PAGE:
Fresh off his committee’s disastrous session with Robert Mueller, House Judiciary Committee Chairman Rep Jerry Nadler (D-N.Y.) has announced his intent to obtain access to the secret grand jury testimony taken during the Mueller investigation. It matters not that Mueller concluded there was insufficient evidence to bring charges against President Trump. He and his two-year investigation are now being disowned by ardent Democrats dead set on impeaching the president. Nadler’s hope is to uncover some testimony, however remote, that he can claim as the basis for an impeachment initiative.
It is settled law, at least within the District of Columbia circuit, that grand jury testimony is to forever remain secret, and cannot be unsealed even by order of a federal judge. DC Circuit judges made this abundantly clear in the recently decided McKeever case.
Their rationale is clear: grand jury testimony is taken without the opportunity for cross-examination or any refutation. It is taken in complete secrecy, untested and unchallenged by anyone outside the confines of the grand jury room, and under the promise that it will never be made public (except under limited circumstances not relevant to our discussion).
Nadler knows all this, so he’s either engaged in pure theater, knowing that his demands cannot be met under existing law. Or he believes that Trump is not owed any benefit of allegiance to the rule of law. Nadler and his supporters cite Watergate as the precedent for transmitting grand jury information to the House Judiciary Committee, and for the specific purpose of helping the committee decide whether to recommend a president’s impeachment.
Their reliance on Watergate as a valid precedent, however, is badly misplaced. Yes, Judge John Sirica did rule in 1974 that a secret grand jury report (known as the Road Map, since it would lead to information impeaching a president) could be transmitted to the House Judiciary Committee, a decision upheld on appeal to the DC Circuit. But documents recently coming to light show that both of those decisions were tainted by judicial and prosecutorial misconduct.
Here’s What Happened with Watergate
Here’s the inside story: Watergate special prosecutors convinced themselves that the HJC would never collect enough information to impeach Richard Nixon, precisely because they couldn’t compel grand jury testimony under threat of indictment. They resolved to find a way to transmit what they thought they had learned to the committee, and hit upon a most creative approach.
The Fifth Amendment specifically states that “No person shall be held to answer for a capital, or otherwise infamous crime, unless on a presentment or indictment of a Grand Jury.” They would claim the grand jury could issue a presentment, a totally unknown and undefined concept, that would lay out a case against Nixon. Of course, the transmittal would be sealed, so it could not be challenged or refuted by Nixon’s defense team.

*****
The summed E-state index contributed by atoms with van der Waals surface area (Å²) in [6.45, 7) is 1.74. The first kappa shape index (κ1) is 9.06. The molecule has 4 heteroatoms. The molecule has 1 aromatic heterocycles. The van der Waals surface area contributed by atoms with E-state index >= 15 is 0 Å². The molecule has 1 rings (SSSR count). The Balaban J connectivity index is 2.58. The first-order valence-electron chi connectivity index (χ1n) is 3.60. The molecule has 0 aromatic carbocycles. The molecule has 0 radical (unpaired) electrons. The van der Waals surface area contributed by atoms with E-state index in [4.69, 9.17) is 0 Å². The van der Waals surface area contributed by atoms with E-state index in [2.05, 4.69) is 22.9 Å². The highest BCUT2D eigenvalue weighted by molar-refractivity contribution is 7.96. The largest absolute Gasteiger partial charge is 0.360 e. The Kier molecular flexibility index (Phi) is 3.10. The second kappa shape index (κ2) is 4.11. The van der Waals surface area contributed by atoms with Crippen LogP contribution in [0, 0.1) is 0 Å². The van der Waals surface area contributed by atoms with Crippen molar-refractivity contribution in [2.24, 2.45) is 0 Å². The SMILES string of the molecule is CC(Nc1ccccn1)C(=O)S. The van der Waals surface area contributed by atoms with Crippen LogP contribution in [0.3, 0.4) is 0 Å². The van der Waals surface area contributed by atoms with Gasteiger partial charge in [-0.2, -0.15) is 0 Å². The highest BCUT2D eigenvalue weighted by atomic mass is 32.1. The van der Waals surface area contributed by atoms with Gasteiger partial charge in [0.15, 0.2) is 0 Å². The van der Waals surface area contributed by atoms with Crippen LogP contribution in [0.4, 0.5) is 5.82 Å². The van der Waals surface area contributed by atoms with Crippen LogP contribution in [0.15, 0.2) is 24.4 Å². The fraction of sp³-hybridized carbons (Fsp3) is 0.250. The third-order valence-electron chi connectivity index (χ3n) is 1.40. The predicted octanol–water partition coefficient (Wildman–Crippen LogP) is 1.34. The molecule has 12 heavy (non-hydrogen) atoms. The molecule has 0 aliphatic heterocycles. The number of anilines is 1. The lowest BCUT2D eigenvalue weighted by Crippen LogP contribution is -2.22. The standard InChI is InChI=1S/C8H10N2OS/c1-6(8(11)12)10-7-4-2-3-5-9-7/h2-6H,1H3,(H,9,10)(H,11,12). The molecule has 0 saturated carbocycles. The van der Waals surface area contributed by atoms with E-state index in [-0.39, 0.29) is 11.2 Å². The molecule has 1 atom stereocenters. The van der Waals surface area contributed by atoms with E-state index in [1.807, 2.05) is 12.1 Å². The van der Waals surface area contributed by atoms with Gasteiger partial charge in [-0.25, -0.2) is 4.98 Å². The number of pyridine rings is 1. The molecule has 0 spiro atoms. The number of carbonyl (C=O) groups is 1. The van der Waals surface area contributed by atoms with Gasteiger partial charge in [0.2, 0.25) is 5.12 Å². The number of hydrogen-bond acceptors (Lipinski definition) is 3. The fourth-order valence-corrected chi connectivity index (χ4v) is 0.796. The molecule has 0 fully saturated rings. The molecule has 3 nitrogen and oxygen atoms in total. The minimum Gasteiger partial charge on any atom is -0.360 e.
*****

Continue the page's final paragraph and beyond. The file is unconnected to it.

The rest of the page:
Because this approach was so new and unprecedented, Associate Special Prosecutor Philip Lacovara recommended, in a memo dated January 21, 1974, that they secretly approach Sirica, before whom this would come for ruling, to convince him of the wisdom of this approach in advance. That meeting occurred on February 11, when Special Prosecutor Leon Jaworski met alone with Sirica to make the pitch, even agreeing to provide the judge a memo detailing his authority to approve such a unique transmittal.
We know this as a certainty, because Jaworski dictated a memo detailing their discussion the next day. Any ex parte meeting between prosecutors and their trial judge is highly improper, but secretly seeking out the judge in advance of a ruling that he will be called to make is completely indefensible and taints the validity of the entire proceeding.
In a complete surprise to the Watergate defendants and Nixon’s defense team, prosecutors presented the sealed Road Map to Judge Sirica on March 1, 1974. Not surprisingly, Sirica approved its transmittal. Sirica’s ruling was promptly upheld on appeal by the DC Circuit, sitting en banc.
Rigging the Outcome
But there are serious problems with that ruling, too. First, Archibald Cox, the original special prosecutor, had secretly approached the chief judge of the DC Circuit, David Bazelon, to urge stacking the appellate panels to assure that Sirica was upheld on even the most bizarre of his Watergate rulings. Second, only the Watergate defendants and not Nixon’s defense team participated in the appeal, so there was no actual challenge by the White House itself—and thus no precedential value vis-à-vis the president.
Two other observations are in order. First: While never specifically mentioned in either Sirica’s ruling or the opinion of the appellate court, the Watergate Special Prosecution Force report confirms that among the materials being transmitted to the HJC were copies of one or more of the infamous White House tapes—tapes the DC Circuit Court had ruled could be properly subpoenaed by the grand jury, but also had ruled separately could not be subpoenaed by either House of Congress, due to the separation of powers construct of our Constitution. Thus, both courts knowingly finessed an immense constitutional issue, further undermining the validity of their holdings.
Second: Finally, for all of the special prosecutors’ efforts, their Road Map proved totally ineffective. It was either too complicated or too obscure for HJC staff to follow. Out of desperation, in May and June 1974, HJC staff held a series of secret late-night meetings in the special prosecutors’ offices, where more detailed and specific grand jury information was made available.
Grand jury testimony, by law and by design, is to remain secret forever. The Watergate precedent, such as it is, does not undermine this concept. Instead, it shows why grand jury secrecy is so key to our rule of law.